“Keep me in your glow / ‘Cause I’m havin’ such a good time with you” sang Kacey Musgraves on the 2018 Album of the Year, Golden Hour. You can only imagine how many people kept Musgraves in their glow as the country-turned-pop singer amassed a huge following from her dreamiest and most ambitious album. She broadened her creative capabilities with Golden Hour and with that large reception she drew in, it seemed to have given her the confidence to expand on that sound she crafted with her latest release star-crossed.
Let me set the scene for you on how this album plays out. Inspired by Shakespeare, Musgraves describes this album as a tragedy to be taken in three parts: her marriage, her divorce, and the aftermath. While Golden Hour is interpreted to be her marriage album, fans anticipated this to be a divorce album. In part, that is true; she does touch on her breakup. However, star-crossed should not be seen solely as a divorce album, just as Golden Hour should not be seen solely as a marriage album. This is a tale of her healing journey and that doesn’t just happen in a straight line. That being said, Musgraves is picking up from where we last saw her: in her marriage.
Well, not quite. The tragedy opens with its dramatic title track, where a siren lulls you in, a Spanish-style guitar flows into harp-sounding keyboards and synths, and Musgraves spoils the plot. Or maybe she’s just drawing you in, outlining what is going to happen like the tapestries shown at the beginning of Midsommar. This is like the beginning of a movie where the wackiest or most intense moment is played, the record scratch is cued, and the protagonist goes, “You’re probably wondering how I got here.” Her voice leads us out with moments of silence following behind, picking up with a spoken interlude telling us that we are going back to the beginning. Now, we can picture Musgraves trying to fulfill the role of a good partner by performing superficial tasks for her husband, revealing her first doubts of marriage. We are lead into “cherry blossom” with its cheesy synths, alluding sonically to, or perhaps recycling, “Wonder Woman,” where Musgraves expresses that the two of them should not idealize each other, whereas this one does not really do anything for the album; she at least gives a warning to her husband. This leads into her fantasizing about being a teen again and her relationship as a rom-com.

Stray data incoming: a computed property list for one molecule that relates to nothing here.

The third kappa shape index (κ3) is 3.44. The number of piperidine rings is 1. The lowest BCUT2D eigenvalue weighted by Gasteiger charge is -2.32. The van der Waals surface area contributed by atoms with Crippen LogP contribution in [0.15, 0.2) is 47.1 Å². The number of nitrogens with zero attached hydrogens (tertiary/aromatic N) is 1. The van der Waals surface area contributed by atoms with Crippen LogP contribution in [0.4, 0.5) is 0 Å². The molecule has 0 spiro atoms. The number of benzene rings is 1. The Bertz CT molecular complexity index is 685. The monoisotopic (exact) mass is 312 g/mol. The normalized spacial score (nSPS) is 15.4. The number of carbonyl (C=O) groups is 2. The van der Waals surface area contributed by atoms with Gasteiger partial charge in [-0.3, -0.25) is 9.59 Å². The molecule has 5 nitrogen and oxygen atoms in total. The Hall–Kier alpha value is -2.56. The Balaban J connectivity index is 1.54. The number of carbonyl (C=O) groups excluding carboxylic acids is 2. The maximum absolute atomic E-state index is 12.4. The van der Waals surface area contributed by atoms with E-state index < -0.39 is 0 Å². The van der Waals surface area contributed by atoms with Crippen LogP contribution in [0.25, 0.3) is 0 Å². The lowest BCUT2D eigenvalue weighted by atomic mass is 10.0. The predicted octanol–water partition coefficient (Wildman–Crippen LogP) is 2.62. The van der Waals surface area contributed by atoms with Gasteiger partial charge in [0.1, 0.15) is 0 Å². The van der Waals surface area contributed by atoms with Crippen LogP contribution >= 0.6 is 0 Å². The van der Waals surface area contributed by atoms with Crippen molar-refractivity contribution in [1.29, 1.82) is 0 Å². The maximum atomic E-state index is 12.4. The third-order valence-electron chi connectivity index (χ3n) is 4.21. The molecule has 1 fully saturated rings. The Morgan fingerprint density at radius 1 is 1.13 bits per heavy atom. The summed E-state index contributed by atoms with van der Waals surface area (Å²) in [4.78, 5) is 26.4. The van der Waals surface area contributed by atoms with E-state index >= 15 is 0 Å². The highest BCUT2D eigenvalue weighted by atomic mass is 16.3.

The better of the two singles kicks off part two, the inevitable downfall. We are now seeing a bit of anger from Musgraves. On the whole record, this is one of the most impassioned songs. While she is frustrated, she recognizes that she does have a part in their relationship, for “That you shoulda treated me right” turns into “That I shoulda treated you right.” Continuing on with her fantasies, “angel” follows, but it feels like a repeat of “if this was a movie..” except better. “Breadwinner” evokes the disco stylings and lyrical punches of “High Horse,” slamming her husband in the song before for not communicating that he was jealous and insecure because of her success. In “camera roll,” Musgraves again acknowledges that she has a stake in her suffering after a late-night scroll through photos she made him take before they lost all the sun.
Part three is characterized by her healing process. She deviated from making another country record, but that is fine because her country roots were still planted in “keep lookin’ up.” This song is characterized by lighthearted delivery both vocally and musically but features hopefulness for a better future and Musgraves’ dedication to healing. This is the century of the flute thanks to King Gizzard and the Lizard Wizard, Lizzo, and now Kacey Musgraves. The instrument is busted out on “there is a light,” showcasing that Musgraves is willing to take more risks and that they pay off. I feel like this song and “Uptown Funk” by Bruno Mars would be in Shrek 5 if it ever comes about. The album is bookmarked by Spanish guitars, ending with a cover of the Chilean Violeta Parra’s song “gracias a la vida,” which sums up that through these magnificent highs and lows, Musgraves is still thankful for life.
It is a tragedy that this album lacks Musgraves’ signature sharped-edged zingers. I fell in love with Musgraves’ witty lyrics from “Follow Your Arrow” and essentially all of Pageant Material. Although, it might be for the best. This was more focused on her sorting through her feelings and everything that happened within this last chapter of her life. It may not nearly be as happy as its predecessor, but she does not shy away from the truth to show that one can go from one elated, joyous season of life into a more tumultuous one. She branched off from Golden Hour and employed more creative liberties in her sound with this one. Musgraves even put out a film for this. While the “golden hour faded black” here on this album, she laid the framework for greater fulfillment, in her healing journey and her musical career beyond.